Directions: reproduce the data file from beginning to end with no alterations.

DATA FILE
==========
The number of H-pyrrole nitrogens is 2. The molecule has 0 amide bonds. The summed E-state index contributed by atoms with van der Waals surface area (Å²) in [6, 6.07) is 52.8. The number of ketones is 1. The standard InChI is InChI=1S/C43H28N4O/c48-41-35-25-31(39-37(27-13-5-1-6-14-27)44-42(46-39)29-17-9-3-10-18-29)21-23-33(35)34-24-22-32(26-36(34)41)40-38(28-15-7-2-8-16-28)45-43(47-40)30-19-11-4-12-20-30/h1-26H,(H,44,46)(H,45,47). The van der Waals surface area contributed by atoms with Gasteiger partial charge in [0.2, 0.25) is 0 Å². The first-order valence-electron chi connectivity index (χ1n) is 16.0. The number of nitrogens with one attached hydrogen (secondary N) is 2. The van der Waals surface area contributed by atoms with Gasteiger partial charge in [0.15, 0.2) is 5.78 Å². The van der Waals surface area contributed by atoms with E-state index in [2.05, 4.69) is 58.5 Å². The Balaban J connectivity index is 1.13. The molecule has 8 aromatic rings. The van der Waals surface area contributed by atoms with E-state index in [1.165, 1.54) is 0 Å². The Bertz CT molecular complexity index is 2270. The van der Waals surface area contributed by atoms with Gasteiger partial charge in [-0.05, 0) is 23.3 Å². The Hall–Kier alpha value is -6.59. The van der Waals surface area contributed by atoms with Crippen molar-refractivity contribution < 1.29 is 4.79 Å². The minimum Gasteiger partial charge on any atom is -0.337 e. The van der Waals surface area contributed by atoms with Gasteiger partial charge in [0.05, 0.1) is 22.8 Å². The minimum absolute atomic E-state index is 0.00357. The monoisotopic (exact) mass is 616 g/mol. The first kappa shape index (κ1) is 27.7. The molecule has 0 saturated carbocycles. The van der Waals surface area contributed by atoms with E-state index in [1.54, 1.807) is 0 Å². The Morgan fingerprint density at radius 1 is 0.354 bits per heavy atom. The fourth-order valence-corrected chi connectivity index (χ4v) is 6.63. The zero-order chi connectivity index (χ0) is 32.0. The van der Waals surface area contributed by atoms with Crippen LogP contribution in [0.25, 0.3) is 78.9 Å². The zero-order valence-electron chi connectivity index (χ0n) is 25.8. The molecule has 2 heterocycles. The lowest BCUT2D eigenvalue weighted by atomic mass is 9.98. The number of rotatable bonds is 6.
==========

The number of H-pyrrole nitrogens is 2. The molecule has 0 amide bonds. The summed E-state index contributed by atoms with van der Waals surface area (Å²) in [6, 6.07) is 52.8. The number of ketones is 1. The standard InChI is InChI=1S/C43H28N4O/c48-41-35-25-31(39-37(27-13-5-1-6-14-27)44-42(46-39)29-17-9-3-10-18-29)21-23-33(35)34-24-22-32(26-36(34)41)40-38(28-15-7-2-8-16-28)45-43(47-40)30-19-11-4-12-20-30/h1-26H,(H,44,46)(H,45,47). The van der Waals surface area contributed by atoms with Gasteiger partial charge in [0.2, 0.25) is 0 Å². The first-order valence-electron chi connectivity index (χ1n) is 16.0. The number of nitrogens with one attached hydrogen (secondary N) is 2. The van der Waals surface area contributed by atoms with Gasteiger partial charge in [0.15, 0.2) is 5.78 Å². The van der Waals surface area contributed by atoms with E-state index in [2.05, 4.69) is 58.5 Å². The Balaban J connectivity index is 1.13. The molecule has 8 aromatic rings. The van der Waals surface area contributed by atoms with E-state index in [1.165, 1.54) is 0 Å². The Bertz CT molecular complexity index is 2270. The van der Waals surface area contributed by atoms with Gasteiger partial charge in [-0.05, 0) is 23.3 Å². The Hall–Kier alpha value is -6.59. The van der Waals surface area contributed by atoms with Crippen molar-refractivity contribution < 1.29 is 4.79 Å². The minimum Gasteiger partial charge on any atom is -0.337 e. The van der Waals surface area contributed by atoms with Gasteiger partial charge in [0.05, 0.1) is 22.8 Å². The minimum absolute atomic E-state index is 0.00357. The monoisotopic (exact) mass is 616 g/mol. The first kappa shape index (κ1) is 27.7. The molecule has 0 saturated carbocycles. The van der Waals surface area contributed by atoms with E-state index in [1.54, 1.807) is 0 Å². The Morgan fingerprint density at radius 1 is 0.354 bits per heavy atom. The fourth-order valence-corrected chi connectivity index (χ4v) is 6.63. The zero-order chi connectivity index (χ0) is 32.0. The van der Waals surface area contributed by atoms with Crippen LogP contribution in [0.25, 0.3) is 78.9 Å². The zero-order valence-electron chi connectivity index (χ0n) is 25.8. The molecule has 2 heterocycles. The lowest BCUT2D eigenvalue weighted by atomic mass is 9.98. The number of rotatable bonds is 6.